This new translation of "The Green Ray" infuses the original with an edgy and enticing air of mystery sure to grab any would-be cult follower or seasoned Verne veteran.
|Product dimensions:||6.00(w) x 9.00(h) x 0.31(d)|
About the Author
Date of Birth:February 8, 1828
Date of Death:March 24, 1905
Place of Birth:Nantes, France
Place of Death:Amiens, France
Education:Nantes lycée and law studies in Paris
Most Helpful Customer Reviews
When Helena Campbell reads of the green ray in a local newspaper, she insists that she must see it, refusing to accept her uncle's plans for her to marry until she does. Thus she and her uncles sets off in an effort to see it with two potential suitors in tow. This is not my favorite of Verne's books. In part this is due to the fact that it is more of a romance and because the main character is female. Neither of which he seems to write very well. He's much better at the boy's club grand adventures. However, I found enough humor and interest in this book to keep reading. I didn't mind much when it ended, though.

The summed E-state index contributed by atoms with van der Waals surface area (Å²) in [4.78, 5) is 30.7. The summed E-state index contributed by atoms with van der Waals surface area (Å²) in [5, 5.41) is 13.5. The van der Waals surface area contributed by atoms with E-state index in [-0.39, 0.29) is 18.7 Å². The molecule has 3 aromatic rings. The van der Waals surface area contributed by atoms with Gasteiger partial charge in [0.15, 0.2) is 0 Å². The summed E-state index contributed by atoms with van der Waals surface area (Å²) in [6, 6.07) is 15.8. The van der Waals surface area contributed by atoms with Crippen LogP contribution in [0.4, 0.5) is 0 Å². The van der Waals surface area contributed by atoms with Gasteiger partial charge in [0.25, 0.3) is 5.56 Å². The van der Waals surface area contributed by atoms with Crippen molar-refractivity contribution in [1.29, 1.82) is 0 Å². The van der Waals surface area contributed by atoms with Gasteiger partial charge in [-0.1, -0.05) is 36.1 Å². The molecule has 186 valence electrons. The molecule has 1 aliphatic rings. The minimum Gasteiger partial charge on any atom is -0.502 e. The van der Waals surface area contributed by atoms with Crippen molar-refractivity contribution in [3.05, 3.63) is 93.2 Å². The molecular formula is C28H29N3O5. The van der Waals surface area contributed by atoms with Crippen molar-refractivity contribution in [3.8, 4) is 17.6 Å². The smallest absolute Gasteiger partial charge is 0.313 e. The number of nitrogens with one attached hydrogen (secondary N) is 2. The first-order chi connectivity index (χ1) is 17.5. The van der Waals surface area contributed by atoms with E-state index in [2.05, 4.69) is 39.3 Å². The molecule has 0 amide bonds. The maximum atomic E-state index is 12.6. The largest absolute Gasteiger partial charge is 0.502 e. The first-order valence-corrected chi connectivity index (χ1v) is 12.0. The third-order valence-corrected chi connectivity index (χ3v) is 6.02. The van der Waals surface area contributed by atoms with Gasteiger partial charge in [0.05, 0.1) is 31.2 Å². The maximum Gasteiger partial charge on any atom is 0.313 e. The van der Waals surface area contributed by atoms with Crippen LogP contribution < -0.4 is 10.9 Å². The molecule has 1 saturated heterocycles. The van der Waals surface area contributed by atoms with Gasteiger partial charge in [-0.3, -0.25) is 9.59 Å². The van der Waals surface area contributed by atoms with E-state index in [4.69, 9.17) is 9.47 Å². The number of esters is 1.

When the Morning Post writes about the legendary Green Ray's elevating effects on the mind and soul, Helena Campbell vows to experience it for herself, postponing the wedding being forced upon her against her will. Together with her uncles, Sam and Sib Melville, she sets off on what becomes a near-epic quest. Joining them in the search for the Green Ray are two would-be suitors for Helena, one an artist, the other an amateur scientist. Together, this little band will voyage to a distant shore--and beyond--braving hurricanes, testing their patience and resolve, and ultimately finding their own true selves. This book is billed as a Wildside Fiction Classic. It's a real rarity, long unavailable in any form, and it skirts the boundaries between adventure, romance, and science-fantasy.